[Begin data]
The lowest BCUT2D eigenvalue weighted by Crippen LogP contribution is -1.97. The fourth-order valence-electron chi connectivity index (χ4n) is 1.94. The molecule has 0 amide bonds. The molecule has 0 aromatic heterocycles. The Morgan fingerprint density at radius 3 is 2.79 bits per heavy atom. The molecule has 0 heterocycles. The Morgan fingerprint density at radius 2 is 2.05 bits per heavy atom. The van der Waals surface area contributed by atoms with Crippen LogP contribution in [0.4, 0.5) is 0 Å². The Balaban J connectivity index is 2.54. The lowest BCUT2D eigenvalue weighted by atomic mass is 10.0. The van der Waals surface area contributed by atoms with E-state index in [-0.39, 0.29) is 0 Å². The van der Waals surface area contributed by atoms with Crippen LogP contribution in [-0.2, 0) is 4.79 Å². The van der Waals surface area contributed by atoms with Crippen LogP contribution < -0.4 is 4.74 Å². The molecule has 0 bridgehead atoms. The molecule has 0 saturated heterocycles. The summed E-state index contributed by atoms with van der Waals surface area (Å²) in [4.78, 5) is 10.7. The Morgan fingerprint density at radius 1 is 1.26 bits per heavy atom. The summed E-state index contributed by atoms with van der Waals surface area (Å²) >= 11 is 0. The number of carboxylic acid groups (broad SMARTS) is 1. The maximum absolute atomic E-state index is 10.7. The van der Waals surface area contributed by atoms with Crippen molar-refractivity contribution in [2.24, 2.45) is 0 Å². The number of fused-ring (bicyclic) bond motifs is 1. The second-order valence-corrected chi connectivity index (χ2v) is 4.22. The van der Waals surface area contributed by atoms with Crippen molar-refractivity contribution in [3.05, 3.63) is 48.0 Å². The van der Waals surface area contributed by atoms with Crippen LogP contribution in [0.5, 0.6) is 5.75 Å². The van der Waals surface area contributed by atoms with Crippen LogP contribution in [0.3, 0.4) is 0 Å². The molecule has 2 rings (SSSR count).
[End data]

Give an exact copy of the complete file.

The lowest BCUT2D eigenvalue weighted by Crippen LogP contribution is -1.97. The fourth-order valence-electron chi connectivity index (χ4n) is 1.94. The molecule has 0 amide bonds. The molecule has 0 aromatic heterocycles. The Morgan fingerprint density at radius 3 is 2.79 bits per heavy atom. The molecule has 0 heterocycles. The Morgan fingerprint density at radius 2 is 2.05 bits per heavy atom. The van der Waals surface area contributed by atoms with Crippen LogP contribution in [0.4, 0.5) is 0 Å². The Balaban J connectivity index is 2.54. The lowest BCUT2D eigenvalue weighted by atomic mass is 10.0. The van der Waals surface area contributed by atoms with E-state index in [-0.39, 0.29) is 0 Å². The van der Waals surface area contributed by atoms with Crippen LogP contribution in [-0.2, 0) is 4.79 Å². The van der Waals surface area contributed by atoms with Crippen LogP contribution < -0.4 is 4.74 Å². The molecule has 0 bridgehead atoms. The molecule has 0 saturated heterocycles. The summed E-state index contributed by atoms with van der Waals surface area (Å²) in [4.78, 5) is 10.7. The Morgan fingerprint density at radius 1 is 1.26 bits per heavy atom. The summed E-state index contributed by atoms with van der Waals surface area (Å²) >= 11 is 0. The number of carboxylic acid groups (broad SMARTS) is 1. The maximum absolute atomic E-state index is 10.7. The van der Waals surface area contributed by atoms with Crippen molar-refractivity contribution in [2.24, 2.45) is 0 Å². The number of fused-ring (bicyclic) bond motifs is 1. The second-order valence-corrected chi connectivity index (χ2v) is 4.22. The van der Waals surface area contributed by atoms with Crippen molar-refractivity contribution in [3.05, 3.63) is 48.0 Å². The van der Waals surface area contributed by atoms with Crippen LogP contribution in [0.5, 0.6) is 5.75 Å². The van der Waals surface area contributed by atoms with Crippen LogP contribution in [0.3, 0.4) is 0 Å². The molecule has 2 rings (SSSR count).